Further driving New Moon into the ground is the performances from the actors themselves, which actually end up being worse than the first time. Bella is even more pathetic and boy crazy. She’s superficial, feeble, and the furthest thing from a feminist hero. She falls to pieces over every guy she meets and constantly longs for a male crutch. The best bit from Stewart’s performance comes when Bella takes a tumble off of a crotch rocket that she builds with Jacob. She rolls into a giant rock, smashes her noggin, and nearly knocks herself out cold. Jacob rushes over, takes his shirt off (naturally), and wipes the gushing blood from her head. “Are you trying to kill yourself!?”, he asks. She just stares at him and says, “Sorry”. Oh, come on!! She just suffered a serious injury to her head! When Jacob points this out she says, “Oh”. Reconsider you day job, Miss. Rosenberg. Edward is largely absent from the entire project, only showing up in asinine hallucinations. Pattinson must have been instructed to leave his sense of humor in his trailer, as he just stands around and looks like he is in desperate need of a toilet. Lautner is supposed to be playing a real rough and tough killer but the only way Weitz and Rosenberg know how to convey that is by having him consistently taking off his shirt. Billy Burke’s Charlie Swan is a clueless moron, someone who is frustratingly ignorant to everything going on around him. How he hasn’t figured out that werewolves and vampires are running rampant in his town, I will never know. You’re best friends with a pack of them, you imbecile! Michael Sheen pops up at the end of the film as Aro, the leader of the vampire council called the Volturi. He appears amused by all of the nonsense around him and plays Aro with a flamboyant bounce to his step. Everyone else in the film is forgettable, yes, even Dakota Fanning, who is hidden behind red contact lenses.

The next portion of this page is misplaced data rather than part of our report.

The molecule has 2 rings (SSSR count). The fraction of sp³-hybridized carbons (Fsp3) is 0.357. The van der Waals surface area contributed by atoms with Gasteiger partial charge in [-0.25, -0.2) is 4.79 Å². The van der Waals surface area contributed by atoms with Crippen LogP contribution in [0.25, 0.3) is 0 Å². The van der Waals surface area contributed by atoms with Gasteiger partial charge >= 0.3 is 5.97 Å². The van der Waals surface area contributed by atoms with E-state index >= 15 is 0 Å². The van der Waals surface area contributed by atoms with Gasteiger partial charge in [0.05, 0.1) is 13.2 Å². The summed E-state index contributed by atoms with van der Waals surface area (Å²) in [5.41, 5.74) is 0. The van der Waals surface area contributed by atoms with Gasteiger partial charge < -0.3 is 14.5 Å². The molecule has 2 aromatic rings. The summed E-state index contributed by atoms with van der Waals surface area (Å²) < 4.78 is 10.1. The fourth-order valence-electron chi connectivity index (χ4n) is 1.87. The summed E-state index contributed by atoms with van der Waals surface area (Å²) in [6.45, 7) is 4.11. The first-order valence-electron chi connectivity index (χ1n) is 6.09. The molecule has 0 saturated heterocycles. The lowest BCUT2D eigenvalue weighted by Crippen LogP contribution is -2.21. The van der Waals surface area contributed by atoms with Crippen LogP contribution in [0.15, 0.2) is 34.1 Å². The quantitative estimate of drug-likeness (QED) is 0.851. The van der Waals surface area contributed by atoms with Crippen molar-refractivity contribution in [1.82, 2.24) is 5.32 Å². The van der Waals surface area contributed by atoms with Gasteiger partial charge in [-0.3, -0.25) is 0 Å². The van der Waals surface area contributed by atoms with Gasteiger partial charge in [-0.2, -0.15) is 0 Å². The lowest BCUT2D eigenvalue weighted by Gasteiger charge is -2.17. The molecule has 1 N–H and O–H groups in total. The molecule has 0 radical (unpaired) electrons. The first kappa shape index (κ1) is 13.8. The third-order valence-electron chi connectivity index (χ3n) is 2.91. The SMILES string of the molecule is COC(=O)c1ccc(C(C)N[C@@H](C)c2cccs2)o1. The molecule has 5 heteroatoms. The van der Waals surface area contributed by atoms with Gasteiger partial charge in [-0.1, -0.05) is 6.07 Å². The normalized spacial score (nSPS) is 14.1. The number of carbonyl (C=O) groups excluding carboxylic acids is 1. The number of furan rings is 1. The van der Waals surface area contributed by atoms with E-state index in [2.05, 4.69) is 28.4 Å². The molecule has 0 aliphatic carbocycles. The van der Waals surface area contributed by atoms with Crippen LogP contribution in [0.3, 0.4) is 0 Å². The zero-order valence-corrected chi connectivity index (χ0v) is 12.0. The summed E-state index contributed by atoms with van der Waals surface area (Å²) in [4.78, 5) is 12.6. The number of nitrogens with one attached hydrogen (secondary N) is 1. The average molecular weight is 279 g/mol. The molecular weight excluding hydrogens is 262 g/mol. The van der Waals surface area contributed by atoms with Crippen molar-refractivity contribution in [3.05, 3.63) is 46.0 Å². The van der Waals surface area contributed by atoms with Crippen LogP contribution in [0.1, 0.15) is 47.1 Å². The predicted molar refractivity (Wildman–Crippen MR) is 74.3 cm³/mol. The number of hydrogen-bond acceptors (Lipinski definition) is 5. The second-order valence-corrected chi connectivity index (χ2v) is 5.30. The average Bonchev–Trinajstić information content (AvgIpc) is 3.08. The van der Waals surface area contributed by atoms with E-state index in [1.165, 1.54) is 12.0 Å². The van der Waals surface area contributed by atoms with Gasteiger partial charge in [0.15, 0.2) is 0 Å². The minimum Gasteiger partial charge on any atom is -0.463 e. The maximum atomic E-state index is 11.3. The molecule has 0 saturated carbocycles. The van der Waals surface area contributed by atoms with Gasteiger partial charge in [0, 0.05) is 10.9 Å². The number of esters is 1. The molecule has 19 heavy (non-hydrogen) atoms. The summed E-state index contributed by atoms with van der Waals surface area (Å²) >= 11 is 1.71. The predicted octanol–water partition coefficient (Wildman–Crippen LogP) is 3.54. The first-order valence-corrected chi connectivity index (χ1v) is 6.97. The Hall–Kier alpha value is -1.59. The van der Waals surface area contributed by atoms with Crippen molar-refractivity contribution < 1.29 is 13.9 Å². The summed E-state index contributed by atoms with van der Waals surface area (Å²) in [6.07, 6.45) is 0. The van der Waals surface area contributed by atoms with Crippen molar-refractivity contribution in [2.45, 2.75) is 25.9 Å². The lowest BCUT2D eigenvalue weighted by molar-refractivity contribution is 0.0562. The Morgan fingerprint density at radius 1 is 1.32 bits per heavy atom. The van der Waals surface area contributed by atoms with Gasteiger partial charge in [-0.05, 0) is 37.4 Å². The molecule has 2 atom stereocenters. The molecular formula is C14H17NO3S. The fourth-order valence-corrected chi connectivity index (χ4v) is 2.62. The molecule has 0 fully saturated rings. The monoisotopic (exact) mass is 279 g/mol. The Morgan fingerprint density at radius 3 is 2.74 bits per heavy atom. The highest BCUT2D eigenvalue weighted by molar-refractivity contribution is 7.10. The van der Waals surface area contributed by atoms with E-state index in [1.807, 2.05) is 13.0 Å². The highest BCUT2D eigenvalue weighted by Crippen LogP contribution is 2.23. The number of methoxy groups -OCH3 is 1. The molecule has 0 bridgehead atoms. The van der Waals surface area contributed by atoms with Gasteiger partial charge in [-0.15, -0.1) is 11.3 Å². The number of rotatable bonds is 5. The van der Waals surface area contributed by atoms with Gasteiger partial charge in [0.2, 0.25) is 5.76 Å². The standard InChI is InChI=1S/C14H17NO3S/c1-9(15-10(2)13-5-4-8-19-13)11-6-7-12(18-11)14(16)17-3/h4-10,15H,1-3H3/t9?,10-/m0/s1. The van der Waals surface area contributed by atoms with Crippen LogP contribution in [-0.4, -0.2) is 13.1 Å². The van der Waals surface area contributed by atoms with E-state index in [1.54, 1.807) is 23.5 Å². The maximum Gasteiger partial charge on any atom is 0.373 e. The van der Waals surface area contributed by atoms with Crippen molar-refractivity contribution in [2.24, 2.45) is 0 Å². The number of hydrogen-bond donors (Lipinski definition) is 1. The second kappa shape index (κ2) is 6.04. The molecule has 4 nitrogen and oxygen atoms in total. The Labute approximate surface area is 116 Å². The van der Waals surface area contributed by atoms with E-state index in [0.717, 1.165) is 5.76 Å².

Where Twilight had some fairly ordinary camerawork, at least it had the good sense to be somewhat eye grabbing. Director Weitz can’t even make the picture he has framed a joy to look at. He stages a nifty chase sequence through the woods set to Thom Yorke’s stuttering single Hearing Damage. This killer sequence boasts the best CGI of the movie, puts some of its characters in harm’s way, and it even kills off a character. How bold of you, New Moon! The rest of the action is a retread of the battle at the end of Twilight only set in Italy. The effects on the werewolves look like they belong in a made-for-T.V. movie on the SyFy channel. The film never visually pops off the screen and instead retreats in to an amber glow that engulfs everything Weitz points his camera at. Maybe he is trying to imply that this entry is much more “rustic”. Your guess is as good as mine.